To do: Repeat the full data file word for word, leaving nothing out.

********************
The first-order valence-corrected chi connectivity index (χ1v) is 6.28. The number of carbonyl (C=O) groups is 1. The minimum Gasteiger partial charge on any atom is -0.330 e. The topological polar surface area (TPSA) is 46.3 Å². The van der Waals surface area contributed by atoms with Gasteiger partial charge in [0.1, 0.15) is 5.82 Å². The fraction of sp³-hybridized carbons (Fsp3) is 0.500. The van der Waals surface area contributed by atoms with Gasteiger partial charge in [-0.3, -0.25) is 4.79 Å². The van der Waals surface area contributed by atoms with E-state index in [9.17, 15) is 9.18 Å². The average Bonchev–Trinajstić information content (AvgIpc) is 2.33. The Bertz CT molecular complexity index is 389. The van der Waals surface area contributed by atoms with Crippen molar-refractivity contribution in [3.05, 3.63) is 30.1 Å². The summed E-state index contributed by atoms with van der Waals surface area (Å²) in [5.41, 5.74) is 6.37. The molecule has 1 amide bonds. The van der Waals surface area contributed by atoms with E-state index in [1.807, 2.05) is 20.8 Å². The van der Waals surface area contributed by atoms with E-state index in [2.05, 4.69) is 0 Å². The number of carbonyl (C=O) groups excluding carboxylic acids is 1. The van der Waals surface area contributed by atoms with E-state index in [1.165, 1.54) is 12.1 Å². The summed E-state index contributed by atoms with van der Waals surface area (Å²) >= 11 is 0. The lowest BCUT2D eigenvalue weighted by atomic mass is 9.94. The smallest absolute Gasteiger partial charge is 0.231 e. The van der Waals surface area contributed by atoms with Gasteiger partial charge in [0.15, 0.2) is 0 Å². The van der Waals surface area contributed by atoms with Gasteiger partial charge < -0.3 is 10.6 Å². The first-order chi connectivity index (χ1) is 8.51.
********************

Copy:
The first-order valence-corrected chi connectivity index (χ1v) is 6.28. The number of carbonyl (C=O) groups is 1. The minimum Gasteiger partial charge on any atom is -0.330 e. The topological polar surface area (TPSA) is 46.3 Å². The van der Waals surface area contributed by atoms with Gasteiger partial charge in [0.1, 0.15) is 5.82 Å². The fraction of sp³-hybridized carbons (Fsp3) is 0.500. The van der Waals surface area contributed by atoms with Gasteiger partial charge in [-0.3, -0.25) is 4.79 Å². The van der Waals surface area contributed by atoms with E-state index in [9.17, 15) is 9.18 Å². The average Bonchev–Trinajstić information content (AvgIpc) is 2.33. The Bertz CT molecular complexity index is 389. The van der Waals surface area contributed by atoms with Crippen molar-refractivity contribution in [3.05, 3.63) is 30.1 Å². The summed E-state index contributed by atoms with van der Waals surface area (Å²) in [5.41, 5.74) is 6.37. The molecule has 1 amide bonds. The van der Waals surface area contributed by atoms with E-state index in [1.807, 2.05) is 20.8 Å². The van der Waals surface area contributed by atoms with E-state index in [2.05, 4.69) is 0 Å². The number of carbonyl (C=O) groups excluding carboxylic acids is 1. The van der Waals surface area contributed by atoms with E-state index in [1.165, 1.54) is 12.1 Å². The summed E-state index contributed by atoms with van der Waals surface area (Å²) >= 11 is 0. The lowest BCUT2D eigenvalue weighted by atomic mass is 9.94. The smallest absolute Gasteiger partial charge is 0.231 e. The van der Waals surface area contributed by atoms with Gasteiger partial charge in [0.15, 0.2) is 0 Å². The van der Waals surface area contributed by atoms with Gasteiger partial charge < -0.3 is 10.6 Å². The first-order chi connectivity index (χ1) is 8.51.